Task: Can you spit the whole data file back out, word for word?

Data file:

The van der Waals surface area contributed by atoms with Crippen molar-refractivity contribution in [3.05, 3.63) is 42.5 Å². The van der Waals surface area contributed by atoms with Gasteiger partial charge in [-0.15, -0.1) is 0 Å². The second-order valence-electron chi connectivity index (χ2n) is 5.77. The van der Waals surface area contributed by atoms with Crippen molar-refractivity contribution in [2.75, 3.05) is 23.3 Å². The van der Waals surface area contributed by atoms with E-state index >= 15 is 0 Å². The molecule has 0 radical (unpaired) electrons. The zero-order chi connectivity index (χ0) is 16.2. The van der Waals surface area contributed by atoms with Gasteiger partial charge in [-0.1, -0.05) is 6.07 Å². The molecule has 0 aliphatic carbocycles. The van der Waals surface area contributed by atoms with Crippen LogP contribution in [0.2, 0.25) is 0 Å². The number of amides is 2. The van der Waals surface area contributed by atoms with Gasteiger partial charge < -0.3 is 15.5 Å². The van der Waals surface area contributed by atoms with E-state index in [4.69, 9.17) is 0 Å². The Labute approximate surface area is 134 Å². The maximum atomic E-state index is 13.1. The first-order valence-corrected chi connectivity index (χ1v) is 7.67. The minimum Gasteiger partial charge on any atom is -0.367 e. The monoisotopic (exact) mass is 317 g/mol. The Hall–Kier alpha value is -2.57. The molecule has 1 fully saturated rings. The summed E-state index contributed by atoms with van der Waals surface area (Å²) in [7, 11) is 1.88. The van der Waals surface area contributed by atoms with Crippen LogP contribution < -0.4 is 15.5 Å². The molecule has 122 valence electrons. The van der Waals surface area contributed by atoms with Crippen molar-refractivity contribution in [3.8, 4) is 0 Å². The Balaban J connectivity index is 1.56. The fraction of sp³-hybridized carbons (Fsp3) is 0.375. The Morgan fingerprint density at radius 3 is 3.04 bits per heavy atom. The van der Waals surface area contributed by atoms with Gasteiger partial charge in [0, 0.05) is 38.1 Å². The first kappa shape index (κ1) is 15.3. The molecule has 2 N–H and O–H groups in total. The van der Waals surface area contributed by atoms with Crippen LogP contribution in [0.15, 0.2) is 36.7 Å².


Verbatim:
The van der Waals surface area contributed by atoms with Crippen molar-refractivity contribution in [3.05, 3.63) is 42.5 Å². The van der Waals surface area contributed by atoms with Gasteiger partial charge in [-0.15, -0.1) is 0 Å². The second-order valence-electron chi connectivity index (χ2n) is 5.77. The van der Waals surface area contributed by atoms with Crippen molar-refractivity contribution in [2.75, 3.05) is 23.3 Å². The van der Waals surface area contributed by atoms with E-state index >= 15 is 0 Å². The molecule has 0 radical (unpaired) electrons. The zero-order chi connectivity index (χ0) is 16.2. The van der Waals surface area contributed by atoms with Gasteiger partial charge in [-0.1, -0.05) is 6.07 Å². The molecule has 0 aliphatic carbocycles. The van der Waals surface area contributed by atoms with Crippen LogP contribution in [0.2, 0.25) is 0 Å². The number of amides is 2. The van der Waals surface area contributed by atoms with Gasteiger partial charge < -0.3 is 15.5 Å². The van der Waals surface area contributed by atoms with E-state index in [4.69, 9.17) is 0 Å². The Labute approximate surface area is 134 Å². The maximum atomic E-state index is 13.1. The first-order valence-corrected chi connectivity index (χ1v) is 7.67. The minimum Gasteiger partial charge on any atom is -0.367 e. The monoisotopic (exact) mass is 317 g/mol. The Hall–Kier alpha value is -2.57. The molecule has 1 fully saturated rings. The summed E-state index contributed by atoms with van der Waals surface area (Å²) in [7, 11) is 1.88. The van der Waals surface area contributed by atoms with Crippen LogP contribution < -0.4 is 15.5 Å². The molecule has 122 valence electrons. The van der Waals surface area contributed by atoms with Crippen molar-refractivity contribution in [3.8, 4) is 0 Å². The Balaban J connectivity index is 1.56. The fraction of sp³-hybridized carbons (Fsp3) is 0.375. The Morgan fingerprint density at radius 3 is 3.04 bits per heavy atom. The van der Waals surface area contributed by atoms with Gasteiger partial charge in [0, 0.05) is 38.1 Å². The first kappa shape index (κ1) is 15.3. The molecule has 2 N–H and O–H groups in total. The van der Waals surface area contributed by atoms with Crippen LogP contribution in [0.15, 0.2) is 36.7 Å².